Three Poems From “Humanly” – Stevie Edwards

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Bourbon
after Franz Wright
 
I can see something a little shaky behind
your left eye. A spooked mule
hauling your mind out of this pleasant
gathering of academics:
 
One esteemed novelist says, 
Do you have a question
for me? I’m here. I can tell you things.
 
And at least he’s being honest
about how he sees you as less than
his drunk brain.
 
I like how your uncertain fingers tap
the wood bar as your credit card barrels
toward maxed out.
Doesn’t each ladylike knuckle love me
more than men?
  
I don’t think you’re meek. Not
in heels and lipstick. 
You just need a little help
brightening. 
 
Let’s arch your shoulders
like an angry cat. But not gentle like in yoga.
Hard like the strays that screech in your backyard
tearing blood out of each other.

Can we be dancing now? 
Somebody will join
if we’re pretty. Aren’t we pretty?



For a Daughter Never to be Born

First there is a sky I like and then there is there is the same sky
grayed and without wanting:
I want to give you something better, a castle
in the sky-blue-crayon heavens where the fridges are filled
with chocolate that’s the perfect degree of sweet
and it’s all our bodies need.
 
I fold my hands under the table and pick at hangnails
until they bleed spidery red shapes on the napkin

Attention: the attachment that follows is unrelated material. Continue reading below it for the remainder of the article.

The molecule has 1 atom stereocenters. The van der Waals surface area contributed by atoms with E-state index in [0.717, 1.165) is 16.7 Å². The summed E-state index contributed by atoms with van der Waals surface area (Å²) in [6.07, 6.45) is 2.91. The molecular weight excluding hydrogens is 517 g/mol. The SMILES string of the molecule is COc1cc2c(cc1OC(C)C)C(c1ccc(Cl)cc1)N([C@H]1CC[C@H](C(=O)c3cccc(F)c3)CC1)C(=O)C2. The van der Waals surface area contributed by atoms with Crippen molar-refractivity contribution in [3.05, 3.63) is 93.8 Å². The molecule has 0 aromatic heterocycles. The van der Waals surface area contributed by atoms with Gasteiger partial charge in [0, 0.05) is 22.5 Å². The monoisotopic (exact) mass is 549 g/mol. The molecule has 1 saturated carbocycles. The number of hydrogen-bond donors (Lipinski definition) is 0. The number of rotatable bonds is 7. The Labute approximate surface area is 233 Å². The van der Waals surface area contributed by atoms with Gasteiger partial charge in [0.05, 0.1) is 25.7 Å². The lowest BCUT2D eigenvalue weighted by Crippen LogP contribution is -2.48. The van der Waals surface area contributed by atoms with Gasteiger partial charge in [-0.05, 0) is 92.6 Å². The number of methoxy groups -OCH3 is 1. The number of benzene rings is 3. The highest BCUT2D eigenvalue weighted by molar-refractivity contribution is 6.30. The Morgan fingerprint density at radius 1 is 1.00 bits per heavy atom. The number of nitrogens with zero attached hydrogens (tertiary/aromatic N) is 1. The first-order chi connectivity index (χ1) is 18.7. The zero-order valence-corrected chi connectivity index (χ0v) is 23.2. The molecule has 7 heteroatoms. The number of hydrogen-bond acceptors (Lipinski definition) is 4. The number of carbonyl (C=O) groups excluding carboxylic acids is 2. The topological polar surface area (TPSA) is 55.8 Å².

while a man-child who wants to hold your head in his hands
talks endlessly of futures
where I am someone who’s happy
to eat shrimp scampi and watch a John Hughes flick
and call it a good life.
  
I have my grandmother’s elegant hands,
long nail-beds, fingers so thin all rings require resizing:
there is something good in me
that I won’t be giving you. 



Why the World Had to End

An editor asks after revisions, the poems about sex, death, limits.
Nothing will speak to me. All the mouths taped shut—
my bed, not holy or ruined, just there, fulfilling its duty.

I am here, my body pulsing and puffing, taking
normal amounts of space and oxygen 
in living rooms and offices, my hair dyed new red
and dried to a buoyant shine. 

There must be some meaning in staying alive,
but it won’t announce itself
in the pharmacy checkout line,
in coffee sips on the bus ride to work, 
all this waiting. 

              The women came to the courts with garbage in hand, chanting 
              I once had such bright fruits. Juice ran down the jurors’ chins.

I plunged my rot into a snow bath,
Lamictal crushed on a kitchen cutting board,
choosing to be nothing over what was left.
	
Here’s a revision: I gutted a man with a pool cue
while his pants were down. Don’t ask me how.
You know.


Stevie Edwards’s Humanly bravely and vulnerably confronts the 
complexities of living with mental illness in a voice that is equally feral and 
crafted. Through a gorgeous and gorge-filled landscape, these poems struggle 
with dislocation, past sexual trauma, grief, the chronic looming of psychiatric 
wards, and a constant attempt to redirect patterns of suicidal ideation. 
Humanly is currently available for pre-order from Small Doggies 
Press: http://www.smalldoggiespress.com/featured-slider/
humanly-stevie-edwards/

About Stevie Edwards

Stevie Edwards is a poet, editor, and educator. www.stevietheclumsy.com View all posts by Stevie Edwards

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